The Kenyan government is trying to bolster this reputation through its 'Kenya Industrial Transformation Programme' (KITP), launched last September (2015), which cites the textile and clothing sector as a critical focus for government support in developing manufacturing.

The government has designated land for industrial parks operating under special economic zones – for instance the planned Athi River and Naivasha textile centres, where textile and apparel manufacturers will be offered land, a shared waste water management facility, plus energy subsidies.

Made in Mauritius

Another African manufacturing centre that continues to offer promise is the Indian Ocean island state Mauritius, whose clothing and textile exports rose in the past year. In 2015, the Mauritius Export Association (MEXA) reported an increase of 4.95% in textile exports, namely yarns and fabrics, year-on-year. For 2016, it is forecasting an increase of 5.37%. 

Lilowtee Rajmun, director of MEXA, explains: "Last year, the total exports of textile and apparel stood at MUR28bn (US$795m). Our main markets are traditionally Europe, United States and South Africa."

Rajmun stresses that the Mauritius textile and apparel industry's strength comes from high quality products, social accountability compliance, and environmental consciousness. She adds that "the sector has also sharpened its competitive edge by working on a shorter lead time, that is from when the order is taken to the time of delivery to customers," to alleviate high storage and warehousing costs for clients.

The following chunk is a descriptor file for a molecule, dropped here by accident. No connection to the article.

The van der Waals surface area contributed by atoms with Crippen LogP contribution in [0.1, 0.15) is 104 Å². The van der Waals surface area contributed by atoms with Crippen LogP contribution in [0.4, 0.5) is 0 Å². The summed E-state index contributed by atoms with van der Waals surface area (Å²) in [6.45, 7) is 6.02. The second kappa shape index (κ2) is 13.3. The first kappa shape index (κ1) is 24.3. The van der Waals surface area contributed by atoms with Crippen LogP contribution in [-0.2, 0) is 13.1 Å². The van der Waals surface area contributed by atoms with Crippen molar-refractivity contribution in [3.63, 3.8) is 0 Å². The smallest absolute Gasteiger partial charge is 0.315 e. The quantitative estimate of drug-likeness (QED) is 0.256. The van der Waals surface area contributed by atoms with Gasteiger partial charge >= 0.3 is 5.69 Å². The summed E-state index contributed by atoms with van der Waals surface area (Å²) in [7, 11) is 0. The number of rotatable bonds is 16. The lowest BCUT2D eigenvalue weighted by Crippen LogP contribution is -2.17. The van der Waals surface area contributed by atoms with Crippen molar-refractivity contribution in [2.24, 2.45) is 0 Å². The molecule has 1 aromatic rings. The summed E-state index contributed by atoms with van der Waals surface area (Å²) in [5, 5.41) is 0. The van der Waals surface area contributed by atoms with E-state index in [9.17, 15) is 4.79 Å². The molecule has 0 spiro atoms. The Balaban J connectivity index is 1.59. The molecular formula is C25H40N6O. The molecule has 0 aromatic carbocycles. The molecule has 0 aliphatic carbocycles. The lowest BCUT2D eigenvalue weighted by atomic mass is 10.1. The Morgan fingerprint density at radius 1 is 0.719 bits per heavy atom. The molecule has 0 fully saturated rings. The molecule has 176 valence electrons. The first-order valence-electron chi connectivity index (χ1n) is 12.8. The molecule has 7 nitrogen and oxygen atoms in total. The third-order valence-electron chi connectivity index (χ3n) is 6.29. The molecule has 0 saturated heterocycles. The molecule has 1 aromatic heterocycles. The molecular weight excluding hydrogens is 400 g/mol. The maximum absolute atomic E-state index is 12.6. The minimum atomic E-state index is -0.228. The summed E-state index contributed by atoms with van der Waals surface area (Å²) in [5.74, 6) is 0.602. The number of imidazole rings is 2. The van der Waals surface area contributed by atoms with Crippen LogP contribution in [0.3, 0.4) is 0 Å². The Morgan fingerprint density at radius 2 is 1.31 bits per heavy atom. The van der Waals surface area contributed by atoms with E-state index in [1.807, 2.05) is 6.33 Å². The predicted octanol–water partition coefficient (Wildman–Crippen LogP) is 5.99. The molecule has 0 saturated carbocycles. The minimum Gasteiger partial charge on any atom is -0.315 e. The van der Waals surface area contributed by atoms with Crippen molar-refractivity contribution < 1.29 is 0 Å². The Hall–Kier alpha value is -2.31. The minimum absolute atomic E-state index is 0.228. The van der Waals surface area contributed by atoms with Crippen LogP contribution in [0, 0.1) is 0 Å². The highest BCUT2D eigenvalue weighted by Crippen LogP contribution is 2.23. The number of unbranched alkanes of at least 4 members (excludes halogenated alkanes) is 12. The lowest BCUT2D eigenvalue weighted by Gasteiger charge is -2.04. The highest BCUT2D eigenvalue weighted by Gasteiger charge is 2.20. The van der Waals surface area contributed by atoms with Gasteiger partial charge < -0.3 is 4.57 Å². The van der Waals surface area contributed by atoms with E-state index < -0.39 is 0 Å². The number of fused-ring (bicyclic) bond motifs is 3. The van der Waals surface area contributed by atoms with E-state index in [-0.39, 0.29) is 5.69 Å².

She also highlights the vertical integration of the Mauritius textile and apparel industry, especially developed following the end of the World Trade Organization (WTO) Multi-Fibre Agreement (MFA) in 2005 "to build up competitiveness."

"Today, the sector has developed into a matured industry providing a full range of services alongside the normal production process. In terms of service, we have developed a strong customer-oriented approach, strengthening the auxiliary services, namely the design concept and the merchandising techniques."

Iran opening up

Meanwhile one new frontier country that may have potential as a manufacturing hub, albeit in the longer term, is Iran.

Sanctions on the country have been significantly eased following an international deal over its nuclear programme, allowing for trade with previously off-limits countries and regions – notably Europe.

But while Iran is opening up to foreign investment and business, it could be more advantageous for importers than exporters. 

"The sector was negatively affected by the sanctions. There was not enough investment in technology, and smuggling increased," says Mehrdad Hossaini, a clothing retailer in Tehran.

Smuggling of clothing increased because of export sanctions imposed by the West, while imports of Chinese and Indian products increased to the detriment of local manufacturers.

Imports of textiles and garments were estimated at US$1.29bn in 2014, according to the latest available figures from the Islamic Republic of Iran Customs Administration (IRICA), although these numbers obviously do not include illicit trade.

And while Iranian manufacturers are now importing new machinery, Hossaini says the sector will struggle to be competitive at a global level. "We are behind Turkey, China and Asia in modern manufacturing capabilities, especially Turkey, which is next door and a top producer. Exporters are also struggling to engage [at a commercial level] with Western buyers," he explains. 

Current production is targeted at the domestic market and developing economies, he notes. Meanwhile, the easing of sanctions "will benefit importers and retailers, as foreign brands were not allowed, and there is demand [from Iranians] to buy international brands."

Click on the following links to read other reports in this management briefing:

Sourcing shifts – Why China makers are moving out or moving online

Sourcing shifts – Multiple country choices require complex decisions

Sourcing shifts – The potential and pitfalls of local sourcing

With additional reporting by Paul Cochrane, Bertha M Rinjeu and Villen Anganan.